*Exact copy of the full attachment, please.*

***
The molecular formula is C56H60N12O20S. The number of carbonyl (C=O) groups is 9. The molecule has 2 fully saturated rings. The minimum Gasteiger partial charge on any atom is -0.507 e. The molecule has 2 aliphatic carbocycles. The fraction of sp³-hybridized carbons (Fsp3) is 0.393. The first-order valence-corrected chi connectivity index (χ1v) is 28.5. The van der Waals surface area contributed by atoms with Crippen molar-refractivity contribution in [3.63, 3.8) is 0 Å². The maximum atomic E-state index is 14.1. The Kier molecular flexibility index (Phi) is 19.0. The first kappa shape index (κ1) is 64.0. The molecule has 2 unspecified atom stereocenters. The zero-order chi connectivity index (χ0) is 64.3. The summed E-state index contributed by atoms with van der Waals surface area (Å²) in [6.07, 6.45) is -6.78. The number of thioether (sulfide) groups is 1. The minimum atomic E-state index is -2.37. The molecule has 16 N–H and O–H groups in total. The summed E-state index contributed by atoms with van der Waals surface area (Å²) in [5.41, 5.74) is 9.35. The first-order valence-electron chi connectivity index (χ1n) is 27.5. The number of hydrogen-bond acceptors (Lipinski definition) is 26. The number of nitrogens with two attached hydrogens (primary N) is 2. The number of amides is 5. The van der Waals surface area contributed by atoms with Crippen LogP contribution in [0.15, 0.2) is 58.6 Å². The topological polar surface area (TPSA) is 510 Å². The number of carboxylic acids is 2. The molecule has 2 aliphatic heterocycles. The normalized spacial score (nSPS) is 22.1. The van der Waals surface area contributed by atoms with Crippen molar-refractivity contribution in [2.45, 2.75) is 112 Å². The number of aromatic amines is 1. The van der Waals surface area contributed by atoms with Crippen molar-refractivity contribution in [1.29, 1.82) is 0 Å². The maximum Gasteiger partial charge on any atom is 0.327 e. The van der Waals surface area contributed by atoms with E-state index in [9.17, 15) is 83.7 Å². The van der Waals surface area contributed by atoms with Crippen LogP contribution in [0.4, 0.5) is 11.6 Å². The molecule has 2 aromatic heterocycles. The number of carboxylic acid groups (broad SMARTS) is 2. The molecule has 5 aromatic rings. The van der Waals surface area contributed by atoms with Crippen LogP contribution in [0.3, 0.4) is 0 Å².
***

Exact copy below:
The molecular formula is C56H60N12O20S. The number of carbonyl (C=O) groups is 9. The molecule has 2 fully saturated rings. The minimum Gasteiger partial charge on any atom is -0.507 e. The molecule has 2 aliphatic carbocycles. The fraction of sp³-hybridized carbons (Fsp3) is 0.393. The first-order valence-corrected chi connectivity index (χ1v) is 28.5. The van der Waals surface area contributed by atoms with Crippen molar-refractivity contribution in [3.63, 3.8) is 0 Å². The maximum atomic E-state index is 14.1. The Kier molecular flexibility index (Phi) is 19.0. The first kappa shape index (κ1) is 64.0. The molecule has 2 unspecified atom stereocenters. The zero-order chi connectivity index (χ0) is 64.3. The summed E-state index contributed by atoms with van der Waals surface area (Å²) in [6.07, 6.45) is -6.78. The number of thioether (sulfide) groups is 1. The minimum atomic E-state index is -2.37. The molecule has 16 N–H and O–H groups in total. The summed E-state index contributed by atoms with van der Waals surface area (Å²) in [5.41, 5.74) is 9.35. The first-order valence-electron chi connectivity index (χ1n) is 27.5. The number of hydrogen-bond acceptors (Lipinski definition) is 26. The number of nitrogens with two attached hydrogens (primary N) is 2. The number of amides is 5. The van der Waals surface area contributed by atoms with Crippen LogP contribution in [0.15, 0.2) is 58.6 Å². The topological polar surface area (TPSA) is 510 Å². The number of carboxylic acids is 2. The molecule has 2 aliphatic heterocycles. The normalized spacial score (nSPS) is 22.1. The van der Waals surface area contributed by atoms with Crippen molar-refractivity contribution in [2.45, 2.75) is 112 Å². The number of aromatic amines is 1. The van der Waals surface area contributed by atoms with Crippen molar-refractivity contribution in [1.29, 1.82) is 0 Å². The maximum Gasteiger partial charge on any atom is 0.327 e. The van der Waals surface area contributed by atoms with E-state index in [9.17, 15) is 83.7 Å². The van der Waals surface area contributed by atoms with Crippen LogP contribution in [0.4, 0.5) is 11.6 Å². The molecule has 2 aromatic heterocycles. The number of carboxylic acid groups (broad SMARTS) is 2. The molecule has 5 aromatic rings. The van der Waals surface area contributed by atoms with Crippen LogP contribution in [0.3, 0.4) is 0 Å².